Chief Willoughby is actually a pretty good dude, but he's sick, like, real sick, and the whole town ain't exactly keen with Mildred's tactics, even if you can't necessarily blame her. And right quick, bad things start happening to Mildred, but she sure as shit is not going to back down. Not even when the people who may or may not have helped her with those f--king billboards start to find themselves on the wrong end of the town's ire. Sucks for them, sure, but Mildred is on a f--king mission. Hurt feelings and bogus jail-time be damned.

Tuesday, March 27, 2018

I wished that you liked me.

My senior year in high school couldn't have been more idyllic. I attended a super-small private high school tucked away in a rainy town on the Big Island of Hawai'i. It had the greatest assortment of teachers ever assembled, a mere three academic classes a day, an infinite number of beautiful girls, and - get this - an off-campus lunch break of just under an hour. Hell, you couldn't really ask for anything more, right?

And even better, during these wondrous times known as the late-nineties, my parents were not only raking it in, but, as far I was concerned...they were actually happy. With each other!

But like any senior in high school...

I was so f--king over all of it. 


Lady Bird, outside of a jarring(ly hilarious) opening sequence, is presented as fiction, but could easily pass for a f--king straight-up documentary of the day-to-day shit-storm that goes with being an annoying, cluelessly self-absorbed high school know-it-all. Even though I wasn't a Catholic school girl traversing the pitfalls of Sacramento in the early aughts, I sure as shit saw a lot of my (hopefully former) self and my friends in this flick. But even more frightening...I started to see some of my own kids in it, too. I'm already starting to feel bad for my wife...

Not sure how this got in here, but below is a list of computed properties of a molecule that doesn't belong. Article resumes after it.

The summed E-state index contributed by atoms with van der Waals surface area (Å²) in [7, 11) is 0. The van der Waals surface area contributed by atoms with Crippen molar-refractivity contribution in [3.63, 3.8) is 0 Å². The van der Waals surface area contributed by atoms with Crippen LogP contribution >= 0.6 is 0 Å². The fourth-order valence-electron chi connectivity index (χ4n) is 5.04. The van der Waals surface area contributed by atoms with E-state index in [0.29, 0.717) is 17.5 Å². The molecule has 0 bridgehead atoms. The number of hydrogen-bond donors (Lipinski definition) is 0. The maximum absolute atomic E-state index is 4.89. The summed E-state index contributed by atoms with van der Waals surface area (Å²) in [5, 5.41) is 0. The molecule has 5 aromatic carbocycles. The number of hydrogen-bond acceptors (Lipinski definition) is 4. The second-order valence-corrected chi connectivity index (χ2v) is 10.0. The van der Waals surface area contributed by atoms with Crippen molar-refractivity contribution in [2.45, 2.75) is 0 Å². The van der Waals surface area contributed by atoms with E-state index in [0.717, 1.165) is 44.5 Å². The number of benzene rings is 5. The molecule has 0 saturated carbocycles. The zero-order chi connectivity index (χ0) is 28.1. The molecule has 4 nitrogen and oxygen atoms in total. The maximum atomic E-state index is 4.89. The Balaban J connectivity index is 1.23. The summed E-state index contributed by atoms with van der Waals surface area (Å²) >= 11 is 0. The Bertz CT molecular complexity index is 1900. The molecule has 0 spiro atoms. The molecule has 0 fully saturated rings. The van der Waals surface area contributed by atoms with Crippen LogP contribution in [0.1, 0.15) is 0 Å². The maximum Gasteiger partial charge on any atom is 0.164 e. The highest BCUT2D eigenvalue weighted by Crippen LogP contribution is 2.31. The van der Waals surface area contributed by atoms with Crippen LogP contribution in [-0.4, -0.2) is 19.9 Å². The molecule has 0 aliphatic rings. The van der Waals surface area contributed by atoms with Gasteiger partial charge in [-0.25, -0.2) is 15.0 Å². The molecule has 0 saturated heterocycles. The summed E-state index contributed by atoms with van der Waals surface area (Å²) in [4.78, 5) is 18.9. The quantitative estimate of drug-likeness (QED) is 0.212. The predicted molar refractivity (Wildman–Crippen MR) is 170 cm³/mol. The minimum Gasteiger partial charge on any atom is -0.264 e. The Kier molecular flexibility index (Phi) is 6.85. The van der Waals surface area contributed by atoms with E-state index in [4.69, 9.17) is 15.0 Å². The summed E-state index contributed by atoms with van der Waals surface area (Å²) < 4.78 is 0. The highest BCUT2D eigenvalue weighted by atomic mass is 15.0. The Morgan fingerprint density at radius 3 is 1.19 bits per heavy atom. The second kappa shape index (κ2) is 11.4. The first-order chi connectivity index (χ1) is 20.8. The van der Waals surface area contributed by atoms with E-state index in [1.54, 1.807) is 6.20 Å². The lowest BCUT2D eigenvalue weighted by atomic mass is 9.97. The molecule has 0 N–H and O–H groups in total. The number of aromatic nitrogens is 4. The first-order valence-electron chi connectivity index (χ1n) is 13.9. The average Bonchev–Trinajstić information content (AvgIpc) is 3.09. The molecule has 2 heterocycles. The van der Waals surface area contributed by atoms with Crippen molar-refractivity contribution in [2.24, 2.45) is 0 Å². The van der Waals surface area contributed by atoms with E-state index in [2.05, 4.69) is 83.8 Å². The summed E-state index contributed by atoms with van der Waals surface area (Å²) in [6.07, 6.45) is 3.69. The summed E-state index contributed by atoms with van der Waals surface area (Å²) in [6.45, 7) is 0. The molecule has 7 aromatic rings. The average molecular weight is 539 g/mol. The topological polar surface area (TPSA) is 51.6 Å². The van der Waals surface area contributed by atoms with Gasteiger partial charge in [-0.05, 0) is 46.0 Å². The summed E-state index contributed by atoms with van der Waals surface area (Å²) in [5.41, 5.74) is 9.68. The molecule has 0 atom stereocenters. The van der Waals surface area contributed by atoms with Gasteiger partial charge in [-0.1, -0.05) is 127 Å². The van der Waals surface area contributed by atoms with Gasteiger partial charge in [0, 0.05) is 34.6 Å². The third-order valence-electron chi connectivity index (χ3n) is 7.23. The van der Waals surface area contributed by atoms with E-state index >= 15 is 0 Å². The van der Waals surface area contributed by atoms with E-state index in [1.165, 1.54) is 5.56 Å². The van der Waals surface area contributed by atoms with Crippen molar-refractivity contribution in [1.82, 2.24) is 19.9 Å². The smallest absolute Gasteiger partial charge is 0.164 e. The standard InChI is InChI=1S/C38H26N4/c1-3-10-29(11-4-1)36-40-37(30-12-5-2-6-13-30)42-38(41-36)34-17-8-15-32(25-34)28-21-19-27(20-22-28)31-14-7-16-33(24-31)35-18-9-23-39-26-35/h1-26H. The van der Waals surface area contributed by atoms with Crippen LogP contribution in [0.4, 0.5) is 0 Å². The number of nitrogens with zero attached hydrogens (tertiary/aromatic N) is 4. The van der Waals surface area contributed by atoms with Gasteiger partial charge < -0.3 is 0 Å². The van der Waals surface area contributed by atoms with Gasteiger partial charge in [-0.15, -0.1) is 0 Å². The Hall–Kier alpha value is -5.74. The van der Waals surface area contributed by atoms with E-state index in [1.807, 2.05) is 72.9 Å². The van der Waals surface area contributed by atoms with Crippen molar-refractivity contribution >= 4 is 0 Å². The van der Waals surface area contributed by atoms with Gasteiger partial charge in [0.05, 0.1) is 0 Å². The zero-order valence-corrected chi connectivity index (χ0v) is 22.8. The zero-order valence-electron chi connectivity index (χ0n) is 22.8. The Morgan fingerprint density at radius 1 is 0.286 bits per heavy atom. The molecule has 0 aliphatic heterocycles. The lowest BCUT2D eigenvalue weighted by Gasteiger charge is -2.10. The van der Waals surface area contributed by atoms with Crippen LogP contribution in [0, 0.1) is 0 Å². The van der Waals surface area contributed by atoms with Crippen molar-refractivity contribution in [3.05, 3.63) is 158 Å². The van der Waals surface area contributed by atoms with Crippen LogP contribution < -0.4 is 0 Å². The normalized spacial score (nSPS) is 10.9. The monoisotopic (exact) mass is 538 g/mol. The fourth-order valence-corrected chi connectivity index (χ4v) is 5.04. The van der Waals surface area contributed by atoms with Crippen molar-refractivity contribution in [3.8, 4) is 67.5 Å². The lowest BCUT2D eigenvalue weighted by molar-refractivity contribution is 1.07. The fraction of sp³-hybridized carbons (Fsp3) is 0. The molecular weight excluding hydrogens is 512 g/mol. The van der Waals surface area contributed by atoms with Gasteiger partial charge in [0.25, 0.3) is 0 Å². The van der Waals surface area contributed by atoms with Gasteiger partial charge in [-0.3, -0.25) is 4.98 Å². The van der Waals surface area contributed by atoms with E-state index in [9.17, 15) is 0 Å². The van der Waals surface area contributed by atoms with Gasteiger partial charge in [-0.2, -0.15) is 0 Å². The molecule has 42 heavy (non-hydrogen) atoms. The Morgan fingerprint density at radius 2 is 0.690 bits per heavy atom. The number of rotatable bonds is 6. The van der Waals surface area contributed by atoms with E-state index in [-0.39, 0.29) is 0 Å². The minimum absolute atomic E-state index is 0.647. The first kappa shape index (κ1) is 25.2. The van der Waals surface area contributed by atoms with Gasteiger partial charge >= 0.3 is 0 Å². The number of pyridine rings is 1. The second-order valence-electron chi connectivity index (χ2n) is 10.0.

Greta Gerwig, making her directorial debut, perfectly captures the relentless awful that goes with the best time of your life. That time where we're all overcompensating for how little we know be being know-it-all a-holes. It's the f--king worst, sure, but being, um, twenty years past all that noise, it's also kind of the best.

When we meet Christine McPherson (the impeccable Saoirse Ronan), currently answering to Lady Bird, she's in the midst of a pre quarter-life crisis. It's her senior year and she's desperate to attend college on the East Coast. Unfortunately, not only is her family's current financial situation less than ideal, Lady Bird isn't necessarily Ivy League material. She's smart...enough...but there isn't much in her application to make her a stand out. She decides to diversify a bit, and joins the school's theater program. Though her part's small, she scores big: Lady Bird finds a boyfriend. Awww.

Problem(s) solved.

Thursday, March 22, 2018

Even when the subject is repellent, the body can be tricked.